Focuses on building relationships and trust among team members

Being culture focuses on building relationships and trust among team members. It recognizes that employees are more likely to be productive and engaged when they feel connected to their colleagues and the organization. In a being culture, employees are encouraged to build relationships and trust with their colleagues, which helps to create a positive and supportive work environment. This type of culture also helps to foster a sense of community and belonging among team members.

Doing Culture

Focus on Outcomes

Doing culture places a strong emphasis on the outcomes and results achieved by employees. This type of culture values employee productivity, performance, and their ability to meet targets and objectives. The focus is on what employees do and how they contribute to the organization‘s success.

Goal-Oriented Mindset

In a doing culture, employees are encouraged to be goal-driven and results-oriented. The organization’s leadership sets clear expectations and objectives, and employees are expected to work towards achieving those goals. This mindset creates a sense of urgency and motivates employees to perform at their best.

Output-Driven

Doing culture values the output and contributions of employees. The organization measures success based on the achievement of goals and the attainment of desired results. This focus on output drives employees to be more productive and efficient in their work.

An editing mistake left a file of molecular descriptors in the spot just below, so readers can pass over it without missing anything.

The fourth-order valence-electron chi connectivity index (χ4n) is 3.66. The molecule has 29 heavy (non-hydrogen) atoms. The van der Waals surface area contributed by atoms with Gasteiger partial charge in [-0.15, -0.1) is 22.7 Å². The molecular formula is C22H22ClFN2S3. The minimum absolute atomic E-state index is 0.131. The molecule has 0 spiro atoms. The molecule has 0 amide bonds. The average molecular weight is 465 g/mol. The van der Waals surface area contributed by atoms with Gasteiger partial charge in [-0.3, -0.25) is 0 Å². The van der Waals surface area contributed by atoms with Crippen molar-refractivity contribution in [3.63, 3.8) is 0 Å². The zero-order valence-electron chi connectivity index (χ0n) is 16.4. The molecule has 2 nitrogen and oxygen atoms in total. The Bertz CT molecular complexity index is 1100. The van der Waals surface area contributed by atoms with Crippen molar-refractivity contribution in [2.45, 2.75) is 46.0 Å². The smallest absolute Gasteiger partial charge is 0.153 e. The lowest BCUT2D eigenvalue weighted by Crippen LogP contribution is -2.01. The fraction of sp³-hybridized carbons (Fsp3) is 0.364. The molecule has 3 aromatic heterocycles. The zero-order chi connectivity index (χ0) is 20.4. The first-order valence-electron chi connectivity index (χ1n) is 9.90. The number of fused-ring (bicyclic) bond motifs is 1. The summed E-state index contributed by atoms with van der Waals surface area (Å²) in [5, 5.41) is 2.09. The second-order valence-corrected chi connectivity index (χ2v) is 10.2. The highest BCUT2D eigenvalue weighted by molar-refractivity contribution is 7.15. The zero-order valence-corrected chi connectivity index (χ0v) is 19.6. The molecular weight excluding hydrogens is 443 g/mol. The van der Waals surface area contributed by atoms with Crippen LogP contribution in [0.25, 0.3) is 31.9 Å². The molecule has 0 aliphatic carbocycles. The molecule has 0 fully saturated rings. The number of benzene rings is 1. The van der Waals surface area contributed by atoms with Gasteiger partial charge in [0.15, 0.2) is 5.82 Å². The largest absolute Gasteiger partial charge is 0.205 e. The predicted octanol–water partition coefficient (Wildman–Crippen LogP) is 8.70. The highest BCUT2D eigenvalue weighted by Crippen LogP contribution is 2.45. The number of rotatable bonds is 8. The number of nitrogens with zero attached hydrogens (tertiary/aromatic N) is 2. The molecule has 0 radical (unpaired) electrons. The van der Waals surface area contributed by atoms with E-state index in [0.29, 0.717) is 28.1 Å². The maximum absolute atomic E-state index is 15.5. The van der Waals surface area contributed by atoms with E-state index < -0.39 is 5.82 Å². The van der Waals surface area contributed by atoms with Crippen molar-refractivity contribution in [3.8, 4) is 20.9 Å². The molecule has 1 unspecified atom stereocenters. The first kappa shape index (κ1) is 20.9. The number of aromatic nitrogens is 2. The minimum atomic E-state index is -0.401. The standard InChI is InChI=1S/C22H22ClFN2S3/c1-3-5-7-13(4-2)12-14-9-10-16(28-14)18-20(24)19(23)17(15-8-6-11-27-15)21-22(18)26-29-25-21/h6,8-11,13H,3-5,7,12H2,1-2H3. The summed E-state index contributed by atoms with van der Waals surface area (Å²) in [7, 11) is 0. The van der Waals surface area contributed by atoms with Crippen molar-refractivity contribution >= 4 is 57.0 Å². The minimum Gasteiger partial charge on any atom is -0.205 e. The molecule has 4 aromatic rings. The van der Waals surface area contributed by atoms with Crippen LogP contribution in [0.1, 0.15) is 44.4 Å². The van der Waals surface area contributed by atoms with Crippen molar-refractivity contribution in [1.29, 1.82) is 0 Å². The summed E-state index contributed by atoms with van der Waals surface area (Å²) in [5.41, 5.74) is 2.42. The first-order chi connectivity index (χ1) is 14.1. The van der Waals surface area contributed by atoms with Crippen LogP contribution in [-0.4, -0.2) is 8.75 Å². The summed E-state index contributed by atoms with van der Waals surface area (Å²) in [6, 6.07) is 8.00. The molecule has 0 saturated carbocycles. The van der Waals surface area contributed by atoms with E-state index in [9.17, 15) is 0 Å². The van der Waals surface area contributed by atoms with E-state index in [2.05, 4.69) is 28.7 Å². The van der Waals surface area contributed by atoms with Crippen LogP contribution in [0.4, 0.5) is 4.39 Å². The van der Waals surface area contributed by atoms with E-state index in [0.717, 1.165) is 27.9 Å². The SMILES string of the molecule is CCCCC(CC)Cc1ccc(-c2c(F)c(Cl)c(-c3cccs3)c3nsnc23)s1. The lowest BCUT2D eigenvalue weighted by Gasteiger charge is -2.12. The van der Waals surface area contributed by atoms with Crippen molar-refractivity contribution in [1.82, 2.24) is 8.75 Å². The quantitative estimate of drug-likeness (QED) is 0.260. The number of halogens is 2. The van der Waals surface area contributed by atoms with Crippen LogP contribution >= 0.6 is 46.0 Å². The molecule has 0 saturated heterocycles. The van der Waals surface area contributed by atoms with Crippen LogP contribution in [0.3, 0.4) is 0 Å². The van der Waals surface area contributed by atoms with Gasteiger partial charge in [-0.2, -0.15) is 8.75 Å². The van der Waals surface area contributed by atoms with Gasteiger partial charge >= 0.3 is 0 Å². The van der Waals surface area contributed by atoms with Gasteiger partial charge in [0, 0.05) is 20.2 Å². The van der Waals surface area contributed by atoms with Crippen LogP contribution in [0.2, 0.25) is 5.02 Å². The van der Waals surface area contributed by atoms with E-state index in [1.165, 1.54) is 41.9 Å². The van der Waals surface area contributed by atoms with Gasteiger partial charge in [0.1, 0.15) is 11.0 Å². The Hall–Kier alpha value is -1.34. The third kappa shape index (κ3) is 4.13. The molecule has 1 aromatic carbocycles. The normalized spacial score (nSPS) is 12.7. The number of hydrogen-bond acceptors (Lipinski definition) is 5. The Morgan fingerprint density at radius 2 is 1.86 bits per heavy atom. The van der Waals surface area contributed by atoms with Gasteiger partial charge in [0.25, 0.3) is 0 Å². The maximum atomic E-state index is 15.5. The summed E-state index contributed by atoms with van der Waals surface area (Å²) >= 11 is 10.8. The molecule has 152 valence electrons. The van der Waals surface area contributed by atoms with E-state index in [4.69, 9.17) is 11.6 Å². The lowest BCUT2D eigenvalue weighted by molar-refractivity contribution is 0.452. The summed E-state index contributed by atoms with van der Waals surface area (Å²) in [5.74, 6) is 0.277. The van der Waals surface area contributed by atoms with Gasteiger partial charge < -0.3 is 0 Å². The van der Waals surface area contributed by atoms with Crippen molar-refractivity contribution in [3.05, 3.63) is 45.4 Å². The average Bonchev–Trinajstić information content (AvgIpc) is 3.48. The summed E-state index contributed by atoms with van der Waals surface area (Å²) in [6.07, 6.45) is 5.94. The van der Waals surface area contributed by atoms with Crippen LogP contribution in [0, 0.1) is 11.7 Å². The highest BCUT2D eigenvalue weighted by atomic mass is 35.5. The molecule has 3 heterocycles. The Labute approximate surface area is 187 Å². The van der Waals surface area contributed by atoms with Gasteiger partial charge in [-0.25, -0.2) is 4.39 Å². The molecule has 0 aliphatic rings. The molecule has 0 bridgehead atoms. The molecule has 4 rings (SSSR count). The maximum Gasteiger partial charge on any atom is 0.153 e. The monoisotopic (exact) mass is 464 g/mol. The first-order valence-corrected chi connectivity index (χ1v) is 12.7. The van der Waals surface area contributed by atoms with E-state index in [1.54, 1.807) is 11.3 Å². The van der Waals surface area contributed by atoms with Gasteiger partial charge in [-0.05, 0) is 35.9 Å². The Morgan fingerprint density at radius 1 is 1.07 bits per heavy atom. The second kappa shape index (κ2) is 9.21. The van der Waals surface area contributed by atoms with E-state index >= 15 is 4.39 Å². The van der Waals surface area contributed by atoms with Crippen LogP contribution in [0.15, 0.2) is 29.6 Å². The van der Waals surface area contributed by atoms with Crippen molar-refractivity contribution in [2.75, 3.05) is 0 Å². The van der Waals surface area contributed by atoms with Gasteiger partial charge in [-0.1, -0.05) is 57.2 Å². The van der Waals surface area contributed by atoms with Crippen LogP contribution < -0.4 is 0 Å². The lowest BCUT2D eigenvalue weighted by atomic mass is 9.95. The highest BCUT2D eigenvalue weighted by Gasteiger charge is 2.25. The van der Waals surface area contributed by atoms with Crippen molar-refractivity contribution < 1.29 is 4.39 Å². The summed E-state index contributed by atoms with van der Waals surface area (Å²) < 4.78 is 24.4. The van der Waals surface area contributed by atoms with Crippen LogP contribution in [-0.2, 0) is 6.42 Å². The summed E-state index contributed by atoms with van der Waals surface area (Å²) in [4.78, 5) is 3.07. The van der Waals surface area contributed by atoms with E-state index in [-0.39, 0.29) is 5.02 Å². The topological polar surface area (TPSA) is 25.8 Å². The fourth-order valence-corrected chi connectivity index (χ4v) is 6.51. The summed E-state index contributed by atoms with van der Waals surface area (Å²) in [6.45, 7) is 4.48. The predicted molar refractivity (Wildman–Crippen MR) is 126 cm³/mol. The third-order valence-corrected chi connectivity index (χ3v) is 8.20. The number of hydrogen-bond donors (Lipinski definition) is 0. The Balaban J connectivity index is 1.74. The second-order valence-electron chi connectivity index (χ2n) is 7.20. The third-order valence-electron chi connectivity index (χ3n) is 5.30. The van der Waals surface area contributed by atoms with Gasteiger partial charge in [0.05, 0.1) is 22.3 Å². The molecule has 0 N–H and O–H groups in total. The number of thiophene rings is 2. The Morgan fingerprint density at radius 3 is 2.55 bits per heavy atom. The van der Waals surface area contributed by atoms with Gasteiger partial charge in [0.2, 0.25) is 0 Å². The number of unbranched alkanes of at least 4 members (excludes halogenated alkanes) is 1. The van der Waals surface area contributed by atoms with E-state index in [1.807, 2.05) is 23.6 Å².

Continuous Improvement

Doing culture also emphasizes continuous improvement. The organization encourages employees to seek new ways to improve processes, products, and services. This approach fosters innovation and drives the organization to be more competitive in the marketplace.

In summary, doing culture is focused on what employees do and how they contribute to the organization‘s success. It values employee output, productivity, and performance, and encourages a goal-oriented and continuous improvement mindset.

The Importance of Culture in an Organization

Key takeaway: The text discusses the difference between being and doing culture in an organization. Being culture values employee’s personal qualities, skills, and characteristics, while doing culture values employee productivity, performance, and their ability to meet targets and objectives. Culture matters in an organization as it creates a sense of belonging and identity among employees, shapes employee behavior and decision-making, impacts employee engagement, motivation, and satisfaction, and influences the organization’s reputation and brand image. It is important for organizations to carefully consider the specific needs and values of their employees when developing and implementing their cultural strategies.

Why Culture Matters